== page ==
In a classic Star Trek Next Generation episode “Booby trap” (S03E06), the Enterprise is trapped, and the solution is to hand full control of the ship over to the computer. A debate ensures about the dangers of this approach. 
In the 1990s, the concept of handing control over to the computer in the 24th century was the plot of a science fiction story – yet here we are, only 30 years later, and having the same debate as science fact.
This is the fourth in a series of articles about the SAE levels of autonomy and we are going to round it out with the complete list of level 4 autonomous vehicles – but keep reading; it is a really short list.
The SAE document is clear about the differences between level 3 and 4. In level 4, if the vehicle finds itself in any trouble during its dynamic driving task (arterials, freeways, etc) then it is up to the vehicle to get itself out of trouble; or in techno-speak achieve the “minimum risk condition”. This may mean pulling over to the side of the road, going into limp mode or even stopping in place in certain “cataclysms” like volcanic eruptions, tidal waves, earthquakes, avalanches or Borg invasions (…not making this up; see page 31 for the complete list – ok, so I made up the last one).
So, are there any level 4 vehicles available? Yes. There are three – but if anyone knows of any others then I would love to know. Direct message me or add them into the comments.
Waymo One is the Google ‘self-driving car’. This video was only recently released...
To put this into context, at the time of writing it is limited to an area of Arizona, appears to only work during sunny days (but it has been tested in a dust storm and rain) and it may struggle with unprotected left turns. I am going to drill into this more in a post in a few weeks.
Also, the number of trips in which there is no driver behind the wheel appears to be in the minority.
Vedecom, a French consortium has a level 4 system. This is a development platform for researchers. They can log data, diagnose the algorithms and swap components in and out. From my understanding, unlike Tesla that effectively throws everything at a deep neural network which is somewhat undebuggable, Vedecom is a balance between algorithms and neural nets.
Level 4 shuttles are like ibis – they are everywhere. There are about 10 different trials at various stages happening in Australia. These are all limited to a highly controlled environment and have a limited top speed that is in many cases barely faster than walking - and supported by a remote driver.
These shuttles appear to all have a remote fallback user; a person who can remotely drive the vehicle if called on to do so. This is a subtle and important point. If a level 4 shuttle gets into any trouble then it has to be able to get itself out of trouble; like pulling over to the side of the road. (The remote fallback user can then take over.)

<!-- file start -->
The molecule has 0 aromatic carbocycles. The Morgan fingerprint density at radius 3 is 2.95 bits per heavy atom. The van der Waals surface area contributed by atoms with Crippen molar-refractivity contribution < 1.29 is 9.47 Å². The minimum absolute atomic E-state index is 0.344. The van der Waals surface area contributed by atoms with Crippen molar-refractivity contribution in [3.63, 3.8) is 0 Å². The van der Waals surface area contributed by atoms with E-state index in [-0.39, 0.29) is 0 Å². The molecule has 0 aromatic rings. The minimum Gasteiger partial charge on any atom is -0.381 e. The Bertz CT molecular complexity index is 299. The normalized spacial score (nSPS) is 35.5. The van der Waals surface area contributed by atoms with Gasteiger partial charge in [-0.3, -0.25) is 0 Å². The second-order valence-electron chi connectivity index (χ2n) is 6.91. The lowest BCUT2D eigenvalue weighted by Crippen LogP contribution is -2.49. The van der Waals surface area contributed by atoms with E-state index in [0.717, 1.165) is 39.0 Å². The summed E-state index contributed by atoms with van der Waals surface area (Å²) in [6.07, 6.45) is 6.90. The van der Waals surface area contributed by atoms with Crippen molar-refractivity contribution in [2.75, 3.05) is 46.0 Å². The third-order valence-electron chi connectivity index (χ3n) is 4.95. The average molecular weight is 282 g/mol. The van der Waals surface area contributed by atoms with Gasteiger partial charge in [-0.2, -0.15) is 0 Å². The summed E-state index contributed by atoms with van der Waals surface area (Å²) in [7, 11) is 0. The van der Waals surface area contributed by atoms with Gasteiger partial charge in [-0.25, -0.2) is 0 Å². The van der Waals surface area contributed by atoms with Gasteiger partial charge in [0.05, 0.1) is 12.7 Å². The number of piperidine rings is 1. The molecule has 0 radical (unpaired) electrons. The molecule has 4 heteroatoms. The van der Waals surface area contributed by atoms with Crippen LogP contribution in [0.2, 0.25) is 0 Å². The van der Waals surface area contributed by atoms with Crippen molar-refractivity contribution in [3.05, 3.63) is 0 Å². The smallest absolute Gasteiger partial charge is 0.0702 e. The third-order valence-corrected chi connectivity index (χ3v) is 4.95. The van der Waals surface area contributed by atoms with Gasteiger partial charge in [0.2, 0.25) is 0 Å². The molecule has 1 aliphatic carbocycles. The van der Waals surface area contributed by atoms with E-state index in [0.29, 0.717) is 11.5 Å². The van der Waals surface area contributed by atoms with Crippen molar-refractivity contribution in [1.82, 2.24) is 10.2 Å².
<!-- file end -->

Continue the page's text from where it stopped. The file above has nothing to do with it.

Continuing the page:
However, if the shuttle gets into trouble and the remote fallback user is needed to shepherd it through the problem then it is level 3 at best.
So, if in 99.9% of cases it is level 4 but only occasionally level 3 then it is level 3. With that in mind, of this list of level 4 shuttles, which ones are really level 4? It’s probably impossible to say (and arguably entirely irrelevant).
Of these level 4 vehicles, the public cannot buy any of them. One is a taxi, one is a research platform and the other are public transport shuttles in controlled environments.
Interestingly, the SAE is not specific as to whether the vehicle is a car that drives on the road; but it does extensively reference road users, the roadway environment and road signs, so it is implied.
This means that the document has excluded itself from flying cars like the Uber Elevate flying taxi (a flying DeLorean and starships). In time these lines may start to blur.
These last four articles have dived into the SAE level of autonomy. Next week I will provide a summary and will list the things that I think is wrong with the SAE’s document.
Then, a review of the industry and the trends and propose a new scheme...
A short note of thanks to all of the support throughout these articles. I have been enjoying the conversation that this has generated both on and offline.
 NETFLIX - 35min 10 sec “He (Lieutenant Commander Geordi La Forge) proposes to turn total control of the ship over to the computer because it is capable of making quicker adjustments than any human being.” Ironically, this course of action does not work and instead Captain Jean-Luc Picard himself takes over manual control of the Enterprise piloting it very much like a Level 0 vehicle.